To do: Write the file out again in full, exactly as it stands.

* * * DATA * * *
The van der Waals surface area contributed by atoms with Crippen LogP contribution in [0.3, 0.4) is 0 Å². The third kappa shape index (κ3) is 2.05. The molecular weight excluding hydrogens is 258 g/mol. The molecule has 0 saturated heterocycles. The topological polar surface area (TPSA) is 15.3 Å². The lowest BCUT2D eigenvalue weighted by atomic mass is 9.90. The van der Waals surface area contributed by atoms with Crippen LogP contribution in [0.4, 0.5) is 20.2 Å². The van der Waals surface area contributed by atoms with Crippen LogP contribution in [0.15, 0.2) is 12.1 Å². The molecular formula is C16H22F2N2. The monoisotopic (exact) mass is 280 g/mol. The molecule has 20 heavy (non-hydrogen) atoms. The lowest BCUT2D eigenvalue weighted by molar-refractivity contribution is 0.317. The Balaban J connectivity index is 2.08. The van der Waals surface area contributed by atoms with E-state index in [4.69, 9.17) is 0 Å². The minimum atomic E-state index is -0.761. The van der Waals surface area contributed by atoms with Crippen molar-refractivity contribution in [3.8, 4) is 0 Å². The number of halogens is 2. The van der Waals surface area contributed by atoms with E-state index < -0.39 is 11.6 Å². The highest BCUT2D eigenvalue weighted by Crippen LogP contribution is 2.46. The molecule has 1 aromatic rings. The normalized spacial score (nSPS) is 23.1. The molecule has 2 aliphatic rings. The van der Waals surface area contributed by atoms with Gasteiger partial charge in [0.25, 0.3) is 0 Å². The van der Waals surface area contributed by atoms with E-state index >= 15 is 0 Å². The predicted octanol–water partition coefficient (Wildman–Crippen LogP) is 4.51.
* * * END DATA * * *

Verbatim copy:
The van der Waals surface area contributed by atoms with Crippen LogP contribution in [0.3, 0.4) is 0 Å². The third kappa shape index (κ3) is 2.05. The molecular weight excluding hydrogens is 258 g/mol. The molecule has 0 saturated heterocycles. The topological polar surface area (TPSA) is 15.3 Å². The lowest BCUT2D eigenvalue weighted by atomic mass is 9.90. The van der Waals surface area contributed by atoms with Crippen LogP contribution in [0.4, 0.5) is 20.2 Å². The van der Waals surface area contributed by atoms with Crippen LogP contribution in [0.15, 0.2) is 12.1 Å². The molecular formula is C16H22F2N2. The monoisotopic (exact) mass is 280 g/mol. The molecule has 20 heavy (non-hydrogen) atoms. The lowest BCUT2D eigenvalue weighted by molar-refractivity contribution is 0.317. The Balaban J connectivity index is 2.08. The van der Waals surface area contributed by atoms with E-state index in [4.69, 9.17) is 0 Å². The minimum atomic E-state index is -0.761. The van der Waals surface area contributed by atoms with Crippen molar-refractivity contribution in [3.8, 4) is 0 Å². The number of halogens is 2. The van der Waals surface area contributed by atoms with E-state index < -0.39 is 11.6 Å². The highest BCUT2D eigenvalue weighted by Crippen LogP contribution is 2.46. The molecule has 1 aromatic rings. The normalized spacial score (nSPS) is 23.1. The molecule has 2 aliphatic rings. The van der Waals surface area contributed by atoms with Gasteiger partial charge in [0.25, 0.3) is 0 Å². The van der Waals surface area contributed by atoms with E-state index >= 15 is 0 Å². The predicted octanol–water partition coefficient (Wildman–Crippen LogP) is 4.51.